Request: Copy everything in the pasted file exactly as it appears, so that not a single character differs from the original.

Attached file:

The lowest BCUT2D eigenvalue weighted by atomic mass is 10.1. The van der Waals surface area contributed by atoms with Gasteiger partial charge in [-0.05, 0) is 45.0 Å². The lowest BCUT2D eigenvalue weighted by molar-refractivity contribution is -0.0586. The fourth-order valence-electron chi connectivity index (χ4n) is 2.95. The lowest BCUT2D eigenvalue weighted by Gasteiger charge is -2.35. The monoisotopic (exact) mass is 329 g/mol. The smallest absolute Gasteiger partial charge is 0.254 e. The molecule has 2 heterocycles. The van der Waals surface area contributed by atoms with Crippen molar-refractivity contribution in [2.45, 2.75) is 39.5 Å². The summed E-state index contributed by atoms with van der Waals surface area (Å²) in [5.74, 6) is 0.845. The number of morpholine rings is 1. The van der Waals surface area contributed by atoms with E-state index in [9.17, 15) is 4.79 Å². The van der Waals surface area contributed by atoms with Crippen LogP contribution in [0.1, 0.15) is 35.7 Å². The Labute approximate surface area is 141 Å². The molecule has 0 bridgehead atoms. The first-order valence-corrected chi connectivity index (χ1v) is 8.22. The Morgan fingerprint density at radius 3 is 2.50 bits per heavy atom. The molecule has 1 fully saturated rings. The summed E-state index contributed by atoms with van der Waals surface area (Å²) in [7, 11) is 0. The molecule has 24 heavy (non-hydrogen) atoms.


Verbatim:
The lowest BCUT2D eigenvalue weighted by atomic mass is 10.1. The van der Waals surface area contributed by atoms with Gasteiger partial charge in [-0.05, 0) is 45.0 Å². The lowest BCUT2D eigenvalue weighted by molar-refractivity contribution is -0.0586. The fourth-order valence-electron chi connectivity index (χ4n) is 2.95. The lowest BCUT2D eigenvalue weighted by Gasteiger charge is -2.35. The monoisotopic (exact) mass is 329 g/mol. The smallest absolute Gasteiger partial charge is 0.254 e. The molecule has 2 heterocycles. The van der Waals surface area contributed by atoms with Crippen molar-refractivity contribution in [2.45, 2.75) is 39.5 Å². The summed E-state index contributed by atoms with van der Waals surface area (Å²) in [5.74, 6) is 0.845. The number of morpholine rings is 1. The van der Waals surface area contributed by atoms with E-state index in [9.17, 15) is 4.79 Å². The van der Waals surface area contributed by atoms with Crippen LogP contribution in [0.1, 0.15) is 35.7 Å². The Labute approximate surface area is 141 Å². The molecule has 0 bridgehead atoms. The first-order valence-corrected chi connectivity index (χ1v) is 8.22. The Morgan fingerprint density at radius 3 is 2.50 bits per heavy atom. The molecule has 1 fully saturated rings. The summed E-state index contributed by atoms with van der Waals surface area (Å²) in [7, 11) is 0. The molecule has 24 heavy (non-hydrogen) atoms.